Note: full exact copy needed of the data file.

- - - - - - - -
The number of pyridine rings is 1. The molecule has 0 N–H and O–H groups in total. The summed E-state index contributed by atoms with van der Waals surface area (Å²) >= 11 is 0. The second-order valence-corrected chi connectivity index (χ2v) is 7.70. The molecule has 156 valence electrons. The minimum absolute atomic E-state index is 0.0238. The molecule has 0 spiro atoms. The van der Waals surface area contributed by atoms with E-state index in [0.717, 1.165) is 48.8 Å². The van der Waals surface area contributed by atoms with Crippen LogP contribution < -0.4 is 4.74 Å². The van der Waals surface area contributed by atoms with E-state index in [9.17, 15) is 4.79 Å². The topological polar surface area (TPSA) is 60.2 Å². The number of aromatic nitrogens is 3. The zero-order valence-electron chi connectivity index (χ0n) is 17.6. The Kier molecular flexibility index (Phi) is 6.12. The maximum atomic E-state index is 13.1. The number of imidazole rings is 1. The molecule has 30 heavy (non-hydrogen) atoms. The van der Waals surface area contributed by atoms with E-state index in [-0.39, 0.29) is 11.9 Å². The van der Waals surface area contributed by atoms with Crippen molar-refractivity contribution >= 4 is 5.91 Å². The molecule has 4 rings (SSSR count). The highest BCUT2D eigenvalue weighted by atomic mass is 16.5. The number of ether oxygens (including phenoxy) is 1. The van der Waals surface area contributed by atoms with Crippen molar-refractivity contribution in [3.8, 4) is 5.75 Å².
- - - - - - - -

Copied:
The number of pyridine rings is 1. The molecule has 0 N–H and O–H groups in total. The summed E-state index contributed by atoms with van der Waals surface area (Å²) >= 11 is 0. The second-order valence-corrected chi connectivity index (χ2v) is 7.70. The molecule has 156 valence electrons. The minimum absolute atomic E-state index is 0.0238. The molecule has 0 spiro atoms. The van der Waals surface area contributed by atoms with E-state index in [0.717, 1.165) is 48.8 Å². The van der Waals surface area contributed by atoms with Crippen LogP contribution < -0.4 is 4.74 Å². The van der Waals surface area contributed by atoms with E-state index in [9.17, 15) is 4.79 Å². The topological polar surface area (TPSA) is 60.2 Å². The number of aromatic nitrogens is 3. The zero-order valence-electron chi connectivity index (χ0n) is 17.6. The Kier molecular flexibility index (Phi) is 6.12. The maximum atomic E-state index is 13.1. The number of imidazole rings is 1. The molecule has 30 heavy (non-hydrogen) atoms. The van der Waals surface area contributed by atoms with E-state index in [-0.39, 0.29) is 11.9 Å². The van der Waals surface area contributed by atoms with Crippen molar-refractivity contribution >= 4 is 5.91 Å². The molecule has 4 rings (SSSR count). The highest BCUT2D eigenvalue weighted by atomic mass is 16.5. The number of ether oxygens (including phenoxy) is 1. The van der Waals surface area contributed by atoms with Crippen molar-refractivity contribution in [3.8, 4) is 5.75 Å².